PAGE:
Publication Type:Journal Article
Source:Annual Review of Environment and Resources, Volume 30, p.335-372 (2005)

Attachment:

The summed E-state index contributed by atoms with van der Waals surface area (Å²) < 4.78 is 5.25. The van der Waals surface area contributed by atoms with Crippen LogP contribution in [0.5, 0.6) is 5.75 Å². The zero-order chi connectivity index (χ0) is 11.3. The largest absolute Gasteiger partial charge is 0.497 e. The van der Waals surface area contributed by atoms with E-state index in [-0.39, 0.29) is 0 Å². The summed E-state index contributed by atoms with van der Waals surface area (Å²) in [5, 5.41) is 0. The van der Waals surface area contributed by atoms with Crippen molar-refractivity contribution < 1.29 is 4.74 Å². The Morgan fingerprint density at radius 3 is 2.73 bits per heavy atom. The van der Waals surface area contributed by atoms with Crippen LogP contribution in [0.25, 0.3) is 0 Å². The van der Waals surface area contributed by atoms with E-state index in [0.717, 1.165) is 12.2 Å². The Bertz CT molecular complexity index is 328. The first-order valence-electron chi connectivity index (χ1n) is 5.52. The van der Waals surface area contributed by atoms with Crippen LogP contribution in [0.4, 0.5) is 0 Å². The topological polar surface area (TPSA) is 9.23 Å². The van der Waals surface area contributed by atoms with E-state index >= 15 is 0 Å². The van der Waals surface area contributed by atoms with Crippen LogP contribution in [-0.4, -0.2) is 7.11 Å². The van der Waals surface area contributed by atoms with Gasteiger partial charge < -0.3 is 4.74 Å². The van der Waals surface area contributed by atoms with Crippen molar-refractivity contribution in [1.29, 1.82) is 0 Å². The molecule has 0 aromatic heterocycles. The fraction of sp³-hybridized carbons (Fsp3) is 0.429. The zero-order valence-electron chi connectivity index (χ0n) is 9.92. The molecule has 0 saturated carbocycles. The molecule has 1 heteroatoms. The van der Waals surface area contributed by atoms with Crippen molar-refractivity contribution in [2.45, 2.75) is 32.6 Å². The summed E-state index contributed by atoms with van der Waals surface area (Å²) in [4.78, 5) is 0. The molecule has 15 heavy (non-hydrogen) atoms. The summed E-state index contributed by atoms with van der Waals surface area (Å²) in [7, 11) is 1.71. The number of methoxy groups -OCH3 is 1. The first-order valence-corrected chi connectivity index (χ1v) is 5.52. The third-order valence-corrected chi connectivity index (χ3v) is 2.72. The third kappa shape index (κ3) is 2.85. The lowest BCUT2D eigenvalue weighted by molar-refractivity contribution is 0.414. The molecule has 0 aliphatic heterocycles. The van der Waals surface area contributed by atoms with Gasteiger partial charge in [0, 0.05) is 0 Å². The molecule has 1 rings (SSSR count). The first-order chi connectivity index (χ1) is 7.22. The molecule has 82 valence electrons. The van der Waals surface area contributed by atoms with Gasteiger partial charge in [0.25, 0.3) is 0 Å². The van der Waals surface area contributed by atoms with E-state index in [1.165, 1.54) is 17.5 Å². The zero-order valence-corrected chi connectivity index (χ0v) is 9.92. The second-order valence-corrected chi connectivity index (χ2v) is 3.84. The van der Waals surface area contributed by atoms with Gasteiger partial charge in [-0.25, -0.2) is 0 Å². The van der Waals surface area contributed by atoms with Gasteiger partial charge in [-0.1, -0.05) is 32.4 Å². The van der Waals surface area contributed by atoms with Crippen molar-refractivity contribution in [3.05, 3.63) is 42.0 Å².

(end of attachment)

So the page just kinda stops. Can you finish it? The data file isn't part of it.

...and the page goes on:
Values are often invoked in discussions of how to develop a more sustainable relationship with the environment. There is a substantial literature on values that spans several disciplines. In philosophy, values are relatively stable principles that help of make decisions when our preferences are in conflict and thus convey some sense of what we consider good. In economics, the term values is usually used in discussions of social choice, where an assessment of the social value of various alternatives serves as a guide to the best choice under a utilitarian ethic (the greatest good for the greatest number). In sociology, social psychology, and political science, two major lines of research have addressed environmental values. One has focused on four value clusters: self-interest, altruism, traditionalism, and openness to change and found relatively consistent theoretical and empirical support for the relationship of values to environmentalism. The other line of research suggests that environmentalism emerges when basic material needs are met and that individuals and societies that are postmaterialist in their values are more likely to exhibit pro-environmental behaviors. The evidence in support of this argument is more equivocal. Overall, the idea that values, especially altruism, are related to environmentalism, seems well established, but little can be said about the causes of value change and of the overall effects of value change on changes in behavior.